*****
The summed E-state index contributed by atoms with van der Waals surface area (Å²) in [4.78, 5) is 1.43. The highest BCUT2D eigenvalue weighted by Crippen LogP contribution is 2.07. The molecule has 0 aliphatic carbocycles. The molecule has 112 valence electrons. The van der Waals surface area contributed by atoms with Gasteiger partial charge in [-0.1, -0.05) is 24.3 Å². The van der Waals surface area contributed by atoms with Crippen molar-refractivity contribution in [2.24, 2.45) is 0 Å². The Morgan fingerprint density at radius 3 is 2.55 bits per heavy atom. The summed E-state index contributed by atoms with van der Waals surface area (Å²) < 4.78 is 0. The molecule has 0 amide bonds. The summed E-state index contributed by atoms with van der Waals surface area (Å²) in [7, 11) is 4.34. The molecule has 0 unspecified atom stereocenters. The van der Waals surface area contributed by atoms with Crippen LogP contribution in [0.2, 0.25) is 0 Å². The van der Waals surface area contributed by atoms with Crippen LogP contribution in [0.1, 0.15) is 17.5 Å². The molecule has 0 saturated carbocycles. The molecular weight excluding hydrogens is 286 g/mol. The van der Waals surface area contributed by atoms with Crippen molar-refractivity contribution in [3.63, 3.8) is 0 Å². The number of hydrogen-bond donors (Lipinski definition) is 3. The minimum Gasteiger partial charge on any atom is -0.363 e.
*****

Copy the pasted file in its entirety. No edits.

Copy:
The summed E-state index contributed by atoms with van der Waals surface area (Å²) in [4.78, 5) is 1.43. The highest BCUT2D eigenvalue weighted by Crippen LogP contribution is 2.07. The molecule has 0 aliphatic carbocycles. The molecule has 112 valence electrons. The van der Waals surface area contributed by atoms with Gasteiger partial charge in [-0.1, -0.05) is 24.3 Å². The van der Waals surface area contributed by atoms with Crippen molar-refractivity contribution in [2.24, 2.45) is 0 Å². The Morgan fingerprint density at radius 3 is 2.55 bits per heavy atom. The summed E-state index contributed by atoms with van der Waals surface area (Å²) < 4.78 is 0. The molecule has 0 amide bonds. The summed E-state index contributed by atoms with van der Waals surface area (Å²) in [7, 11) is 4.34. The molecule has 0 unspecified atom stereocenters. The van der Waals surface area contributed by atoms with Crippen LogP contribution in [0.2, 0.25) is 0 Å². The van der Waals surface area contributed by atoms with Crippen LogP contribution in [0.1, 0.15) is 17.5 Å². The molecule has 0 saturated carbocycles. The molecular weight excluding hydrogens is 286 g/mol. The van der Waals surface area contributed by atoms with Crippen molar-refractivity contribution in [3.63, 3.8) is 0 Å². The number of hydrogen-bond donors (Lipinski definition) is 3. The minimum Gasteiger partial charge on any atom is -0.363 e.